In Italy, tourists and journalists hoping for a better look at Europe’s most-active volcano ran for their lives Thursday.
Mount Etna has been putting on an impressive show for days, spewing lava and steam. But no one expected the explosion that sent ash, rocks and steam toward sightseers at temperatures of over 1,800 degrees.
The massive explosion was caught on camera by a BBC camera crew.
Piping-hot volcanic ash and rock rained down as tourists and the crew fled. One reporter described it as “running down a mountain (being) pelted by rocks, dodging burning boulders and boiling steam.”
A camerawoman shook burning embers off her back. Her colleague later tweeted a photo of the hole burned in her jacket:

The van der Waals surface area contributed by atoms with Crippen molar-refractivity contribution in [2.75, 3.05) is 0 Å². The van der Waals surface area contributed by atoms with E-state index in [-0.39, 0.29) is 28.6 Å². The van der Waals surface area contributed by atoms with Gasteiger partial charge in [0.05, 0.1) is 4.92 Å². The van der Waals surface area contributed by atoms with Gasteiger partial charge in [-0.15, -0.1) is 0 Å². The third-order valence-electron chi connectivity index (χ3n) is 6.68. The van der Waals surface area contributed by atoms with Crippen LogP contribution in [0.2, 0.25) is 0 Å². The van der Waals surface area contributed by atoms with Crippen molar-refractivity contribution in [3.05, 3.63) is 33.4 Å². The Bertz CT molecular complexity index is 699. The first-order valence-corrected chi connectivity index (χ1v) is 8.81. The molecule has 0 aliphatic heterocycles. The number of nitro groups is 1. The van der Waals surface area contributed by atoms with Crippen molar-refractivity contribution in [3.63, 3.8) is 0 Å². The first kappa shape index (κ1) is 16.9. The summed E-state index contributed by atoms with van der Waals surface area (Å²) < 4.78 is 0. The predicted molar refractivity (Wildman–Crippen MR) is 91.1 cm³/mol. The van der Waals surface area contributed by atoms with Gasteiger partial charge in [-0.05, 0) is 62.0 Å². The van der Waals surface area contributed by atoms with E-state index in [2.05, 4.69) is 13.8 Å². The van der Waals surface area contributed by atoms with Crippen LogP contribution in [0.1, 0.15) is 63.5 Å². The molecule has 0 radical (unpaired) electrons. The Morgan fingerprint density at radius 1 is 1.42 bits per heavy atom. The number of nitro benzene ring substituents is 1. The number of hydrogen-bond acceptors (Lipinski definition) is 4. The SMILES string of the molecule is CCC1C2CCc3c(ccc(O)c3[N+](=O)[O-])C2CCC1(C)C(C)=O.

At least 10 people were injured from flying debris, taking shelter in a passing snowcat vehicle.
The blast is what’s known as a “phreatomagmatic eruption,” and is caused by extremely hot lava hitting much colder snow.
Police responded on snowmobiles in what was a lucky escape for everyone.
There are always risks involved with getting close to an active volcano, but experts say this kind of explosion is a rare event, as it takes a “perfect storm” of conditions for it to happen.